The quest for a better understanding of users leads companies into the realms of emotions and social behaviours.
Finally, the user is taking centre stage and suddenly people are important for everybody. Over the last decade, even as progressive companies were talking about the importance of gaining a deeper understanding of the needs and behaviour of their users, they were brought in to be studied, rather like exotic animals, as they played around with products in the final stages of development.
“Companies were spending, are in fact still spending, lots of money to very little effect when they bring in users to check if the product was fine or not. It’s so much more expensive to make changes to a product when its development is almost complete – which means, apart from that obvious disadvantage, that it is far less likely that changes will actually be made. The user needs to be involved early in the development process, where ideas are being conceptualised. Right now we can see companies that are beginning to come to terms with this,” says Maritza Guaderrama, managing partner, Designit Madrid.
There are several reasons why companies are beginning to understand the immense potential associated with studying their users’ experiences. One, of course, is competition. The struggle to gain competitive advantage leads progressive companies on the quest for that deeper understanding. In Maritza Guaderrama’s opinion there are more complex drivers at play, however.
“There is nothing new about looking at the users’ needs and experiences when it comes to something like biomechanics. If you want to design a comfortable chair, you have to know about the dimensions of the human body. Now, however, we are witnessing the emergence of a far more nuanced understanding of the human condition. Users become more human in the sense that sensorial and psychological dimensions are becoming more important,” says Maritza Guaderrama.
This has significant consequences for companies, of course. In your average major company the study of the user has been fragmented, isolated and buried in different departments. Now that might make way for a more holistic approach, thus enabling the different departments to benefit from each other’s insights.
“Step by step companies are realising that people can and should be seen from many angles, each contributing to the common understanding. There is no single part of a company, which can rightfully ignore the users’ experience with the company’s product or service. The customer is the point where all the ambitions of the company converge,” says Maritza Guaderrama.
Another key point in this emerging understanding of the importance of design research is the blurring of the distinction between users and producers. Once users become recognised for their potential in co-creating processes, sharing and contributing their insights, it becomes obvious that their experiences must be cherished and led to play a key role in any development process. There are limits to design research, however, and it is equally important to understand those limits.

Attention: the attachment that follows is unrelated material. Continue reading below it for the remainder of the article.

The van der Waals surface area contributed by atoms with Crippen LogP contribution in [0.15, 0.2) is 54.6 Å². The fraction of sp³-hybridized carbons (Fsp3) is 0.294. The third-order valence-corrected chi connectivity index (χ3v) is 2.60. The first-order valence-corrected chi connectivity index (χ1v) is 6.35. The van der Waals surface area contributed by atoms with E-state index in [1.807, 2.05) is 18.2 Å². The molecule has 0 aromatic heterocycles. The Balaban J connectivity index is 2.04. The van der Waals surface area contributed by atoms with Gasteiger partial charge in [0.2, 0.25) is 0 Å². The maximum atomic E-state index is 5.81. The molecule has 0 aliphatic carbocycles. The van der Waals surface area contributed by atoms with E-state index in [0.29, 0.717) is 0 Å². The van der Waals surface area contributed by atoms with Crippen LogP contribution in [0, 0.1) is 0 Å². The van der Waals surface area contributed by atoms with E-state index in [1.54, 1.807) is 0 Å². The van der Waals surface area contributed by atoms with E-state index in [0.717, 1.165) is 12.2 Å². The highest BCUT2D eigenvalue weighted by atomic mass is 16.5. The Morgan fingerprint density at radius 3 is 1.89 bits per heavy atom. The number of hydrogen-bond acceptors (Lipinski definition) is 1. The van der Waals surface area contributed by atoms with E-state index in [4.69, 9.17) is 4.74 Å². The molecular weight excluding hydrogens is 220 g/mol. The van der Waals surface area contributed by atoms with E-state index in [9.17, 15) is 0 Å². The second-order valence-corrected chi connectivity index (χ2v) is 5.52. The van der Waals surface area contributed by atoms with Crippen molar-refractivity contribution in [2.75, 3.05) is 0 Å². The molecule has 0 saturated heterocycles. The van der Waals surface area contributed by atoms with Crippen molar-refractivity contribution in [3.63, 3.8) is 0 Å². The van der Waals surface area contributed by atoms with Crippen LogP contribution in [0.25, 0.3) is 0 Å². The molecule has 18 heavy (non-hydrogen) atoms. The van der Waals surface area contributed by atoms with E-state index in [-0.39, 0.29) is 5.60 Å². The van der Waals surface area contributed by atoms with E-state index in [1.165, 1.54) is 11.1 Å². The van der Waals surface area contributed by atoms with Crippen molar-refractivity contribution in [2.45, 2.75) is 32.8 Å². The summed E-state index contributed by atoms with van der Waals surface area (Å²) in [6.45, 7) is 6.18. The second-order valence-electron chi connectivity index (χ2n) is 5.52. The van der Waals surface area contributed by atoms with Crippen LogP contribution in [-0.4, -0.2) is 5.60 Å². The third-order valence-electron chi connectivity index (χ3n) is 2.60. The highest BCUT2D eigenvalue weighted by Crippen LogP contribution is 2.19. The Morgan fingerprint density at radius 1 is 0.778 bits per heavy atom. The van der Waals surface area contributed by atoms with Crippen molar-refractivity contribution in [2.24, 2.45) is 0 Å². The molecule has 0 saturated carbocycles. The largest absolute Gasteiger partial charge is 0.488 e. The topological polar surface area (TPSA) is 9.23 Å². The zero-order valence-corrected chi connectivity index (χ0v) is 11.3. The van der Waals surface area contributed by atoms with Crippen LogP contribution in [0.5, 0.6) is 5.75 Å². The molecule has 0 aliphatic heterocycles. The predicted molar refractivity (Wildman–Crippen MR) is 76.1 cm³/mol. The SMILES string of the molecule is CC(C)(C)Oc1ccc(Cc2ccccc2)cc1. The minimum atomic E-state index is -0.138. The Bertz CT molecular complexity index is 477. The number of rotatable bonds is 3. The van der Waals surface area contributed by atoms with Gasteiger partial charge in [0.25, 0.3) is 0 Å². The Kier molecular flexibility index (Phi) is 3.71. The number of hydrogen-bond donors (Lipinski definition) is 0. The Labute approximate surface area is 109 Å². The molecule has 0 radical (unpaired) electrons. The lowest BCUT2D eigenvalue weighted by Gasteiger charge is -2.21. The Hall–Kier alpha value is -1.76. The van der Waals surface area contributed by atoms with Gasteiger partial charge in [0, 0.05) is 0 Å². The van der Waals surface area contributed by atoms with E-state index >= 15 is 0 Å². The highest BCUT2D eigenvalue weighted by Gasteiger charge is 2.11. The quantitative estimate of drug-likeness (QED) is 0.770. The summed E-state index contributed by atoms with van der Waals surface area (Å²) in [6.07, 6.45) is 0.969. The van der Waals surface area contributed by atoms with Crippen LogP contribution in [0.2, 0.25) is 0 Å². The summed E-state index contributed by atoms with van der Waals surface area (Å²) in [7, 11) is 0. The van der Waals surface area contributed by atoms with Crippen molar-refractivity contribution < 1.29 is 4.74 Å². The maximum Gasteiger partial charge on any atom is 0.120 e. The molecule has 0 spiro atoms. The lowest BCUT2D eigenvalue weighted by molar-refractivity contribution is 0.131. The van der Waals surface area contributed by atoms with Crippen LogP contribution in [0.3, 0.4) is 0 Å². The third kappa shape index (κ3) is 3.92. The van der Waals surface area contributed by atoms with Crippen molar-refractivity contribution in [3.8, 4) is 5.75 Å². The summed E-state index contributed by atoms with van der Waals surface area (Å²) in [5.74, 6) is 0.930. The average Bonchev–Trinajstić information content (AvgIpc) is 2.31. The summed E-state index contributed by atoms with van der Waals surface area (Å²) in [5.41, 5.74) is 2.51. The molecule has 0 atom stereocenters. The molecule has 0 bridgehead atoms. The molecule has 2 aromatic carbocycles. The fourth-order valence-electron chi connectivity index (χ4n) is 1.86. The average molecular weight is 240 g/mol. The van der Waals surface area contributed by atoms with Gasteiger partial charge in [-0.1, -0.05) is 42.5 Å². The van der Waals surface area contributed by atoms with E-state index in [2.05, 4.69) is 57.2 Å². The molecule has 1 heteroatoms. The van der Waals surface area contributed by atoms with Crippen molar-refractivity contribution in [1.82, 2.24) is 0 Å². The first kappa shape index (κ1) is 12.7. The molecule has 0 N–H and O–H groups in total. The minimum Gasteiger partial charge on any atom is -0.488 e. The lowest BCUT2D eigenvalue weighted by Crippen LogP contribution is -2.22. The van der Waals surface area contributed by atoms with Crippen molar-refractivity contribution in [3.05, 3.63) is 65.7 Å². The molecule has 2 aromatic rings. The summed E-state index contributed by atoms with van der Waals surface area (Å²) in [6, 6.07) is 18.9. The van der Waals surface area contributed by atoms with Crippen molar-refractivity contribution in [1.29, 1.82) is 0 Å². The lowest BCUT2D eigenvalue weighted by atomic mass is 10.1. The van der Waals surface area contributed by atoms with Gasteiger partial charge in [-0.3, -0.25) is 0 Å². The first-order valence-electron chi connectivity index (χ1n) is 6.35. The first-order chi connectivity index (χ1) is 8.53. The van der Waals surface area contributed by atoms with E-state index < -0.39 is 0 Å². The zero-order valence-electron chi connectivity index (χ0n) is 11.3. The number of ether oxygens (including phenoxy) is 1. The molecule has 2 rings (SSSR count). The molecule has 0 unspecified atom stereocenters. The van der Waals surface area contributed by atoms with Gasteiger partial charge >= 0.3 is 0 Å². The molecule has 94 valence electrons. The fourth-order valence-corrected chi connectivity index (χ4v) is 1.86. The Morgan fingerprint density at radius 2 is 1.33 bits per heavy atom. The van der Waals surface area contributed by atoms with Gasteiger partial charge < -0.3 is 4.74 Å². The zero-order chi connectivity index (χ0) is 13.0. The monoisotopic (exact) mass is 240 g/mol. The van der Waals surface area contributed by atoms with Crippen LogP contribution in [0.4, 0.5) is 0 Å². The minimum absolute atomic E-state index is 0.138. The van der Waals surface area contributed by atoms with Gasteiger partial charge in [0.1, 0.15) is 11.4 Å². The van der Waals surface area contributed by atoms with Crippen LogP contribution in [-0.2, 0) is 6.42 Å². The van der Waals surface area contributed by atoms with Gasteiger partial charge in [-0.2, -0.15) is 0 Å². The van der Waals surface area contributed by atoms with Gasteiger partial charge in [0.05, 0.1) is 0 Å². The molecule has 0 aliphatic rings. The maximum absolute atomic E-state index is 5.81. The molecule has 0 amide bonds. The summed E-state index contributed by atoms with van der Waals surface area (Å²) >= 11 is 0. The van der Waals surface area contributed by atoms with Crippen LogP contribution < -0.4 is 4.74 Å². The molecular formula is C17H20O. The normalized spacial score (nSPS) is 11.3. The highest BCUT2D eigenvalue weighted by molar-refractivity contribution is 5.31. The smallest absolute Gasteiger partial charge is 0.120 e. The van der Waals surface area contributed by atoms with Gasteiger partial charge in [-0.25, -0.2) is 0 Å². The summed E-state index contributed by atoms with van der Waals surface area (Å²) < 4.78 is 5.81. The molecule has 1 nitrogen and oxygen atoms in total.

“Users are not, in general, designers. The outcome of processes, where companies investigate the needs and desires of users, must be understood as not a final outcome, but as a metaphor of their desires. The process from those insights and to the final design is professional and is more of a translation, albeit not a literal one. The insights are symbols, which can be translated, by designers and researchers, into the final product or service,” says Maritza Guaderrama.
One of our most prominent features as human beings is our desire to make sense of the world around us. That’s perhaps how we differ most significantly from other mammals. Everything we do has to make sense.
“As users we are always looking for how and why certain products or services are meaningful for us and for our social groups, because if they don’t make sense, they’re wrong. Designers and researchers are symbol analysts, trying to understand how people make sense of the world. It used to be that marketers dealt with the symbolic aspects of products and services in ads and campaigns. They still do, but to some extent it’s fake in the sense that the product’s features do not drive it. The process, which is undertaken in order to develop a product or service in correspondence with the needs and desires of users and based on their experiences, in contrast, is genuine,” says Maritza Guaderrama.
I am a self-taught multi-disciplinary designer & developer. I’m passionate about making the best experience possible for people. Especially in UI and UX design. I also do Art directing and Visual identity. If you’re a startup, a private or public company, or freelance, don’t hesitate to contact me, i’ll enjoy to talk to you !
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